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Gamification. It’s here at SCN.

Gamification is just a fancy buzzword for game mechanics and Nic Pelling has a lot to answer for.

I like to think about gamification as “directed micro goal setting in order to induce an action.” This is the basics of what companies are looking for in loyalty programs or other customer engagement initiatives.

Looking at an actual Game

If you want to think about gamification then it is best to look at a game. One of my recent fun ways to pass odd moments is Jetpack Joyride

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I like Jetpack because it is a quick game to play and they have varied missions to accomplish and there are lots of various badges and different accomplishments. So what makes it better for ‘gamification’? The game itself is pretty simple. You collect coins (cha-ching) and get to fly around a scientists lab while avoiding zappers, missiles and laser beams.

If that is all there was to it then it would be a pretty boring game and I would probably be over it after a few plays. I am not the best gamer in the world, for some reason I didn’t get into games as a kid so if I feel like I don’t get a game, I am not going to bother.

What makes it more compelling is the missions. There are lots of missions to complete to progress through the game. These are related to how far you travelled, how many coins you have collected, how many scientists you have ‘high fived’ and so on. These missions add interest to the game. Different missions require a different focus so this makes the game more varied. For some missions you need to collect a different vehicle or collect different gadgets to complete the mission. Your_mission_should_you_accept_it.jpgThese gadgets require you to collect coins which need to be collected in the game or paid for as in ‘in-app purchase’ with real coins.

The missions allow you have a short term focus on what you want to achieve. This allows you to break down a big goal like collect 100 mission start into a small enjoyable bite size goal. These goals also introduce you to various elements of the game you might not find or try yourself.

Application to SCN

Thinking about it, that is pretty much what every gamification platform is trying to get you do. SCN is trying to give you an incentive to get more engaged and involved in the site. There are goals for logging on and reading the codes of conduct and becoming aware of the right way to be involved. As you grow through the levels you may find that the points become less important as you have worked out what contributing to the community is really about.

If you have already bought into these values then the gamification doesn’t really add much. So it was telling to me to see long time SCN’er Graham Robinson

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post a status update just after the Gamification go-live of “Just doing what I always do

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Sometimes what you need is a nudge and the gamification program helps you out by providing you a nudge in the right direction. If you don’t buy into is as I know some of you don’t then it is just a distraction.

Personally I think it is kinda fun. Just like I get a kick out of collecting a whole bunch of coins in Jetpack and upgrading to a Laser Jetpack, completing the missions and collecting the gadgets on the way. The aim here is to get you contributing good great awesome content here on SCN.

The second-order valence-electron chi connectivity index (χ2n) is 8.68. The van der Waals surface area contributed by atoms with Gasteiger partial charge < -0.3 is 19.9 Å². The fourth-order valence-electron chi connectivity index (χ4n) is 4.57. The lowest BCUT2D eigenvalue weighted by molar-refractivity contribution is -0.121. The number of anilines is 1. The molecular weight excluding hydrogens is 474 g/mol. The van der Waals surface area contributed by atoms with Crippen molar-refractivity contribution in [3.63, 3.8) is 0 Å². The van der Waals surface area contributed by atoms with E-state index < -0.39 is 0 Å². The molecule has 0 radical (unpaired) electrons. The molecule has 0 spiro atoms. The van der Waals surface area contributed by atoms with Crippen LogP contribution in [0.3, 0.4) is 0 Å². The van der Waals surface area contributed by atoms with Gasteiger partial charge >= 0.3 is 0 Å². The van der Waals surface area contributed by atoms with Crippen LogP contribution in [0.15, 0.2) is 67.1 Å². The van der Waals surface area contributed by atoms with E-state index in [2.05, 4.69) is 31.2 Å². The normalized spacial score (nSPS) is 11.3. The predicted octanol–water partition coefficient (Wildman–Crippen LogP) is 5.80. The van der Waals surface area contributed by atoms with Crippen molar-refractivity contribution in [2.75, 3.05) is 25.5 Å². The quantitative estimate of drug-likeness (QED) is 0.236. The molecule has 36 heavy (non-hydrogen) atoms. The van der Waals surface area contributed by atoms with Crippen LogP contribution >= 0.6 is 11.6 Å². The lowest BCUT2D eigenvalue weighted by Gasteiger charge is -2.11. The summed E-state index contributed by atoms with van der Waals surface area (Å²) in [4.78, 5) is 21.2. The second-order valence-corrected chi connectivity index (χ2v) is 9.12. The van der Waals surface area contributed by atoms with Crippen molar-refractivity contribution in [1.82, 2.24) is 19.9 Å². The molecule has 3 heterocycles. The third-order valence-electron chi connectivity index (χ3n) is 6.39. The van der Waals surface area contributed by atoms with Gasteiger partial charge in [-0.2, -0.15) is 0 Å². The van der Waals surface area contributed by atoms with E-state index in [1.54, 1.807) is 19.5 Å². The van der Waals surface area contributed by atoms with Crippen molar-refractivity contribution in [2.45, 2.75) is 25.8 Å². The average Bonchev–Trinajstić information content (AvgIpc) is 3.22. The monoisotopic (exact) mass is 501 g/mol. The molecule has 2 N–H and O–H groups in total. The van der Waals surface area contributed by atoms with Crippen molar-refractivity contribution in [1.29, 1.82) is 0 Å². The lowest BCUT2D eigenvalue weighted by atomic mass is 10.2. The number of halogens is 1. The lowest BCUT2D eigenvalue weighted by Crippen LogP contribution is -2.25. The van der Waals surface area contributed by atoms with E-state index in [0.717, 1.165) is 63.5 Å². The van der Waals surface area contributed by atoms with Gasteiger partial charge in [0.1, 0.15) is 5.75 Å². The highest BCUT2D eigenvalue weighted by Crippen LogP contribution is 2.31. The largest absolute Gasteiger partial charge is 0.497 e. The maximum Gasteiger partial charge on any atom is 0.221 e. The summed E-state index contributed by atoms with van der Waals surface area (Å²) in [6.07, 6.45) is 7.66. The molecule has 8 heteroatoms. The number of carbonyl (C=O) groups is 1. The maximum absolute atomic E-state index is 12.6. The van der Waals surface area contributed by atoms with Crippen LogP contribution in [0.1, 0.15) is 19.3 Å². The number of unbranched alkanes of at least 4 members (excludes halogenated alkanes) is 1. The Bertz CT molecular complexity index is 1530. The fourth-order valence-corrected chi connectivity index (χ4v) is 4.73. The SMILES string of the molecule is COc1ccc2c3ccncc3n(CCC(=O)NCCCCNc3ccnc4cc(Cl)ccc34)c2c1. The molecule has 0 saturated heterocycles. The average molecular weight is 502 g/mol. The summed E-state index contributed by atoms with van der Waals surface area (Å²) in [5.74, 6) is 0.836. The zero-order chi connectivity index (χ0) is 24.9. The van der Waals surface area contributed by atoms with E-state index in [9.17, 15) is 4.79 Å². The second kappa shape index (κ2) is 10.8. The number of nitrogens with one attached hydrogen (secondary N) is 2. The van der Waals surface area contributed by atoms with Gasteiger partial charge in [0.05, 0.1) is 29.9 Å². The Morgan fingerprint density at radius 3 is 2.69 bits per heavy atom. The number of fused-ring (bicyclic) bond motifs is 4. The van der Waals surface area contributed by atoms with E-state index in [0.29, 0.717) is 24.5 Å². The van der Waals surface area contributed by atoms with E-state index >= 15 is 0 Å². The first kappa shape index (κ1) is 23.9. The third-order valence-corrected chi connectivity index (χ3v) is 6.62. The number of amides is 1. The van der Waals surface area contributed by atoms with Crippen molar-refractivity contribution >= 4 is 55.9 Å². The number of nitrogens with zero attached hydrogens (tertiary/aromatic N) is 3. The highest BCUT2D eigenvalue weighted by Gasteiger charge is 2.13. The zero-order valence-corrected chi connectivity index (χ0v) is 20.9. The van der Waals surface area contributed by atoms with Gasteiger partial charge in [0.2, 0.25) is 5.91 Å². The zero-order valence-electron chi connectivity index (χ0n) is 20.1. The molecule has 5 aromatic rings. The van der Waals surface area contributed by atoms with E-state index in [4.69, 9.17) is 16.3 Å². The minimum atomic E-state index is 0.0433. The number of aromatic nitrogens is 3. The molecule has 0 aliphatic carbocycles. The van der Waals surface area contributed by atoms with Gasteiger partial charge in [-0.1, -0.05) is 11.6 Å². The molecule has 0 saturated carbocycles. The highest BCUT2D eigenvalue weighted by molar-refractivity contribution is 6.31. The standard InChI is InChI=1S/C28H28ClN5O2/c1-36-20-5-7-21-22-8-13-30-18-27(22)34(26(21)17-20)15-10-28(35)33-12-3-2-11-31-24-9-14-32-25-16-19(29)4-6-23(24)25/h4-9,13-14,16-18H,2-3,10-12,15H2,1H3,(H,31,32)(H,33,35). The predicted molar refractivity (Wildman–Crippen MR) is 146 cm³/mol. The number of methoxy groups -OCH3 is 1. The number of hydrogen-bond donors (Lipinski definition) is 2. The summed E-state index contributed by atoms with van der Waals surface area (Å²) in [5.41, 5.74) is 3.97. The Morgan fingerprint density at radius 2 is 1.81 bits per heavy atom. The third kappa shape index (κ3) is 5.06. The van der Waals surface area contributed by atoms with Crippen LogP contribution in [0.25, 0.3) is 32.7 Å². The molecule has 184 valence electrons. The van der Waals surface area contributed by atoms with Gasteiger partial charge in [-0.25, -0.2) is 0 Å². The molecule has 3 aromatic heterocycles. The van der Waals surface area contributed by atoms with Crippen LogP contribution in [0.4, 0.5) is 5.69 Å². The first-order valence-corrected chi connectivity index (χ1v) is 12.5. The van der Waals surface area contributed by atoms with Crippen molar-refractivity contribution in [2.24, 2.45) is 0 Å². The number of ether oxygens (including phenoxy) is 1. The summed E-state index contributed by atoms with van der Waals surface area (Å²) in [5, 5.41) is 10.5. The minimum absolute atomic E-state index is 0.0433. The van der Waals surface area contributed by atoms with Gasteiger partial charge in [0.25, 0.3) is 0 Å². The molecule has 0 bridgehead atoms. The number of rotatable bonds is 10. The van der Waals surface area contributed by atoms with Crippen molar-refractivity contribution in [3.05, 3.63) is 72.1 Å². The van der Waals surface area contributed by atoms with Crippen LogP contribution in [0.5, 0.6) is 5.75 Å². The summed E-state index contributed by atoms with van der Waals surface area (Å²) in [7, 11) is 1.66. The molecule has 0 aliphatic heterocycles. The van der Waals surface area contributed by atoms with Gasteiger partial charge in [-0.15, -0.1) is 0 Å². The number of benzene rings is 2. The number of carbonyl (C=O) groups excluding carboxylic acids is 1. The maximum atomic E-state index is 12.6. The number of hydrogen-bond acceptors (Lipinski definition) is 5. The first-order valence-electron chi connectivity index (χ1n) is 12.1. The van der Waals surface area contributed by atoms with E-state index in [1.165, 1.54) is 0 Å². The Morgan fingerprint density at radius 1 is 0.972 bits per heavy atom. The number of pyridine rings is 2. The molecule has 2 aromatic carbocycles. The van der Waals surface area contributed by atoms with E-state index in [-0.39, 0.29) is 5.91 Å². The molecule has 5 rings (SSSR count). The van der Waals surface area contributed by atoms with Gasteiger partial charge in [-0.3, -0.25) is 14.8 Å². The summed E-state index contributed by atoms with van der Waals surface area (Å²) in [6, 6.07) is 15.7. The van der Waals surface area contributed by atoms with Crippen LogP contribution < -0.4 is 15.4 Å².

Yes there were some teething problems, just like every other change program you have been involved in. What I think that gamification adds is a quantifiable way of seeing how much value you are adding at SCN. Does that mean that an SCN Points total should be used as a way of qualifying potential applicants to a role? Perhaps, but only to the extent that the contribution to the community adds value in the role they are applying for. As the badges in various spaces become more prominent this may increase.

The Dark Side of Gamification

Gamification isn’t just all half-term adventures and lashings of ginger beer. There is a down side. No matter how well the program has been designed there will be people who game the gamification system. Point hunters and the like, creating multiple log-ins and answering their own questions. People begging for points to be awarded. People creating blog posts when they should be creating another type of document.

The dark side can also be an unhealthy addiction to SCN. Strange as it may seem, there are other things to do in life. Don’t be like those continually pulling the handle of the one-armed-bandit. Just because your point total has just gone up by two doesn’t mean you need to check who it was etc.

The design of gamification is to pull you toward a goal. You have to be the one who decides if that goal is a worthy goal or not.

I hope you are enjoying the ride on the SCN Gamification train. I trust that you will continue to contribute to the community.

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4 Comments

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  1. J├╝rgen L

    I totally agree on your comments about the dark side, it can be seen, fortunately it is just a small number.

    But still a very high number of users have not even noticed this proram

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    1. Nigel James Post author

      Yes I think the design of the system has meant that the downside is small and the upside being reported of people being involved more in the site in encouraging.

      (0) 

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